Harvest of Time by Alastair Reynolds


The Doctor, Jo and UNIT investigate mysterious happenings at sea, which quickly escalate into an invasion by the unstoppable alien Sild. But what is the Master’s role in this, and why is everyone forgetting who he is?

Alastair Reynolds is clearly a fan of the Third Doctor era, not only evoking the characters and the warm familiarity of the ‘UNIT family’, but peppering the prose with references like C19 shows he has a good knowledge too, and is probably aware of spin-off media such as Gary Russell’s excellent Doctor Who and The Scales of Injustice. The Master is incarcerated, placing this story between The Daemons and The Sea Devils. For continuity buffs, the Doctor’s line when he and Jo see The Master’s prison in the latter , “That’s the Master’s permanent residence from now on,” could even mean they’ve visited a different one.

His evocation of Pertwee’s incarnation is excellent. I read this book right off the back of finishing Tommy Dombavar’s Shroud of Sorrow, and the difference between the two Doctors couldn’t be more pronounced. The Eleventh Doctor starts rattling off observations and banter immediately he’s put in a situation, gabbling his way through his introduction and back story. The ‘elevator pitch’ has become very much a part of modern Doctor Who (“I’m the Doctor, I’m an alien from outer space, I’m a thousand years old, I’ve got two hearts and I can’t fly a plane!” in The Bells of Saint John), but they do counteract the mystery of the character. The Third Doctor, as here, is rather more laconic and prefers outright confrontation and a sarcastic one-liner to authority figures than bamboozling them.

Where the story differs from many of its stablemates is pairing the Doctor and Master off together. In most stories of this era they meet quite late in the tale, with the Doctor and UNIT dealing with the Master’s allies for a while, before having to join forces with the other Time Lord. It’s certainly an interesting dynamic to explore further, with the master becoming de facto companion in this story.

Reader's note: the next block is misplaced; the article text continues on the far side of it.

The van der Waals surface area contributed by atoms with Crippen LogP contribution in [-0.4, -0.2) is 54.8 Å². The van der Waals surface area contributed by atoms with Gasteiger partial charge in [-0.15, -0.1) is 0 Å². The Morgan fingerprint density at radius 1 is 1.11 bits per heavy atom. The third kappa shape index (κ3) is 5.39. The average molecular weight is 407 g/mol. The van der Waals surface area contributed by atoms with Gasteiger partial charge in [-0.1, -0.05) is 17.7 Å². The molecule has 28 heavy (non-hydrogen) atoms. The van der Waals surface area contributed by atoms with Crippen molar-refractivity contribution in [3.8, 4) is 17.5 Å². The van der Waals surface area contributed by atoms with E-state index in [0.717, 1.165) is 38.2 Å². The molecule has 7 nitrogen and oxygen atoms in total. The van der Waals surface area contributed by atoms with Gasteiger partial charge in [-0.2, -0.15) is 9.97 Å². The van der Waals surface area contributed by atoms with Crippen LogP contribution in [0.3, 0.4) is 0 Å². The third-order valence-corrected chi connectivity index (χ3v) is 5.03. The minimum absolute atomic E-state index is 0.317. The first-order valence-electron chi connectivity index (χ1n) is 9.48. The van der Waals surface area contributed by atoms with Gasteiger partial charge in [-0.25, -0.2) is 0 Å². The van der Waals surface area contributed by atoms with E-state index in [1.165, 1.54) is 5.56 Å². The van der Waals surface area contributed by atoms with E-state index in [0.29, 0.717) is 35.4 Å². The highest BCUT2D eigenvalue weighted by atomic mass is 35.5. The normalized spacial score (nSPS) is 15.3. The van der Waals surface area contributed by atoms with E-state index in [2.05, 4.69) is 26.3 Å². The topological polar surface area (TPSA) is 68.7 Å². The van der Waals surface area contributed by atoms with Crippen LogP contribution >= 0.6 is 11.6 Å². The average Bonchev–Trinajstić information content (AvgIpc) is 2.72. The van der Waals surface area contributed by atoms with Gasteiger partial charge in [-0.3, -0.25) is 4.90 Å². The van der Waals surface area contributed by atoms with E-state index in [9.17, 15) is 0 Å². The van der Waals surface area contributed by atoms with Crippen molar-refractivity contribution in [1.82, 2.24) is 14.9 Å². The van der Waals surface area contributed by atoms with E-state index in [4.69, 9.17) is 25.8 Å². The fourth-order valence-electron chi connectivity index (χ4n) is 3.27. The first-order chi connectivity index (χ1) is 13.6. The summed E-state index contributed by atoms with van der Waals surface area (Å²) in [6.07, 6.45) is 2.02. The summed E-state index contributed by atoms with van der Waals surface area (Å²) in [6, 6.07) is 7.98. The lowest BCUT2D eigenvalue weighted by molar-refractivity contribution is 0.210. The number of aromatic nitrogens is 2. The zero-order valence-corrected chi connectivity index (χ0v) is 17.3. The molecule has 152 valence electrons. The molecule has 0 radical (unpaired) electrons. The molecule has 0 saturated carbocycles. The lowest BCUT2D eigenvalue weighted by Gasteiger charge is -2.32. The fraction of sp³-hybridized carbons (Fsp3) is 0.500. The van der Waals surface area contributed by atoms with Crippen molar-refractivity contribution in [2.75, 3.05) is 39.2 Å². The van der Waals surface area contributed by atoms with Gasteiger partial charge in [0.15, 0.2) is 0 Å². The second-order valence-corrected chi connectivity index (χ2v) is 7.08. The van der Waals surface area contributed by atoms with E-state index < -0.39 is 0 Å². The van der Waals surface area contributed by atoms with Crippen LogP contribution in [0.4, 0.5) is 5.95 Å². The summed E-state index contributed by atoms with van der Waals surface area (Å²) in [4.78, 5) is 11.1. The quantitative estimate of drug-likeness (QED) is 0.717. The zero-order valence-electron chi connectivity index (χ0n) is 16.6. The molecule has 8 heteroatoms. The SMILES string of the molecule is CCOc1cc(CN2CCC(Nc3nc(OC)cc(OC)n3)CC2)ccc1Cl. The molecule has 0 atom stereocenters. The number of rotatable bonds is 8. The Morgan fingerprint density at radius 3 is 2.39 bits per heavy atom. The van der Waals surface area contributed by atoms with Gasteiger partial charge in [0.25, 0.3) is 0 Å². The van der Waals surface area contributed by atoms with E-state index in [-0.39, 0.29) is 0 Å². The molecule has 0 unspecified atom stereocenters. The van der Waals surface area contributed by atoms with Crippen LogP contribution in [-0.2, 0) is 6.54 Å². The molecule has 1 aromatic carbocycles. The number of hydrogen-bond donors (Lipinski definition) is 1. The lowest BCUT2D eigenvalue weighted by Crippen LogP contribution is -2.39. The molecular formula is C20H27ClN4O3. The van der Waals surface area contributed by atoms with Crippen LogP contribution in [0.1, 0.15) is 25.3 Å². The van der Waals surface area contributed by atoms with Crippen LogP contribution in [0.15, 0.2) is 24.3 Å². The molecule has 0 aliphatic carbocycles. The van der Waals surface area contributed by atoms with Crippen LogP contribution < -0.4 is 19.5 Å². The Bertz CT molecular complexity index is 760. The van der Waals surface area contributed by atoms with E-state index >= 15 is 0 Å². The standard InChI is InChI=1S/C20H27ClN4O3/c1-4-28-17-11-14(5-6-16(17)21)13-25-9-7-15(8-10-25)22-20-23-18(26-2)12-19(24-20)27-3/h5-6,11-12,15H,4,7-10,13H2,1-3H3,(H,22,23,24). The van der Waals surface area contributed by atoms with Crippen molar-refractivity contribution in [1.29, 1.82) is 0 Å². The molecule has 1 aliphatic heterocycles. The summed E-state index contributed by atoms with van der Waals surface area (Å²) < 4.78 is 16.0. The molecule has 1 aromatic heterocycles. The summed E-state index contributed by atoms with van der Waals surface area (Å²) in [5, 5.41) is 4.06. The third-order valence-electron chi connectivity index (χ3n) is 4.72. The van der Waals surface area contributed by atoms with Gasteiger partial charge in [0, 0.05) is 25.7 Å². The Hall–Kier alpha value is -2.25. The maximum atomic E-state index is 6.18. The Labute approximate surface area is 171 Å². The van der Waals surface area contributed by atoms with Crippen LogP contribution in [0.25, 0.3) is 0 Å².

Reynolds combines the two type of Pertwee-era story by splitting the action in this way. The invasion of Earth by the Sild is handled by UNIT and Jo Grant, allowing the latter to shine and show bravery and initiative above what was always possible in the TV series. The Sild themselves are a creepy creation, taking people over in an era-authentic fear-of-communism way. Meanwhile the two Time Lords are on an alien planet and an amazing spaceship. Doctor Who books should show us things that couldn’t possibly be achieved on the small screen, and this one rightly takes advantage of the medium.

The narrative flashes back to Gallifrey, and explains the origins of their rivalry. As with any story which involves Gallifrey, it strips some mystery from the Doctor. Here, Reynolds has done the same for the Master. Just as Russell T. Davies came up with the ‘sound of drums’ explanation for the Master’s malignity, here we have yet another explanation; and one which would seem to contradict the former. I’m not too keen on writers explaining, or excusing the Master’s actions. He’s far scarier and effective if, as a highly intelligent, powerful Time Lord, he’s simply decided to adopt a life dedicated to destruction and the pursuit of power and dominion over others. He did chose the name ‘The Master’ for himself after all. In both of explanations, he’s not even the Master of his own actions.


Order Harvest of  Time from Amazon:

Doctor Who: Harvest of Time

On Kindle:

Doctor Who: Harvest of Time


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